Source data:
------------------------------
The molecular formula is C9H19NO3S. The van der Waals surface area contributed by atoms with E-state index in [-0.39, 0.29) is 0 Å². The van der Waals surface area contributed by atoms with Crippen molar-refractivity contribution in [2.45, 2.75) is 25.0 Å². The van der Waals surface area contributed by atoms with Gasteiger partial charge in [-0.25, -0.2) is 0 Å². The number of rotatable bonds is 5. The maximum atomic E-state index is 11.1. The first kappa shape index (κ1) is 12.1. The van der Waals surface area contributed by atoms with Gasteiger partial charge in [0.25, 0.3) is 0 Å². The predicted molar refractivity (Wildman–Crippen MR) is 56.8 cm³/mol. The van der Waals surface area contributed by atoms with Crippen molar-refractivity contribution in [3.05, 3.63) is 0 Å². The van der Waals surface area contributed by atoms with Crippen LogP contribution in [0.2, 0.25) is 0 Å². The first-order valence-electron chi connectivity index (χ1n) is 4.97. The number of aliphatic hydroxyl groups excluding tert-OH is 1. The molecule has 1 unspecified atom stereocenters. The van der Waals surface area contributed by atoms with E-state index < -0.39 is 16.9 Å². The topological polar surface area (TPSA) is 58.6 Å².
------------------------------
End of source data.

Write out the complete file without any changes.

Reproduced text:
The molecular formula is C9H19NO3S. The van der Waals surface area contributed by atoms with E-state index in [-0.39, 0.29) is 0 Å². The van der Waals surface area contributed by atoms with Crippen molar-refractivity contribution in [2.45, 2.75) is 25.0 Å². The van der Waals surface area contributed by atoms with Gasteiger partial charge in [-0.25, -0.2) is 0 Å². The number of rotatable bonds is 5. The maximum atomic E-state index is 11.1. The first kappa shape index (κ1) is 12.1. The van der Waals surface area contributed by atoms with Gasteiger partial charge in [0.25, 0.3) is 0 Å². The predicted molar refractivity (Wildman–Crippen MR) is 56.8 cm³/mol. The van der Waals surface area contributed by atoms with Crippen molar-refractivity contribution in [3.05, 3.63) is 0 Å². The van der Waals surface area contributed by atoms with Crippen LogP contribution in [0.2, 0.25) is 0 Å². The first-order valence-electron chi connectivity index (χ1n) is 4.97. The number of aliphatic hydroxyl groups excluding tert-OH is 1. The molecule has 1 unspecified atom stereocenters. The van der Waals surface area contributed by atoms with E-state index < -0.39 is 16.9 Å². The topological polar surface area (TPSA) is 58.6 Å².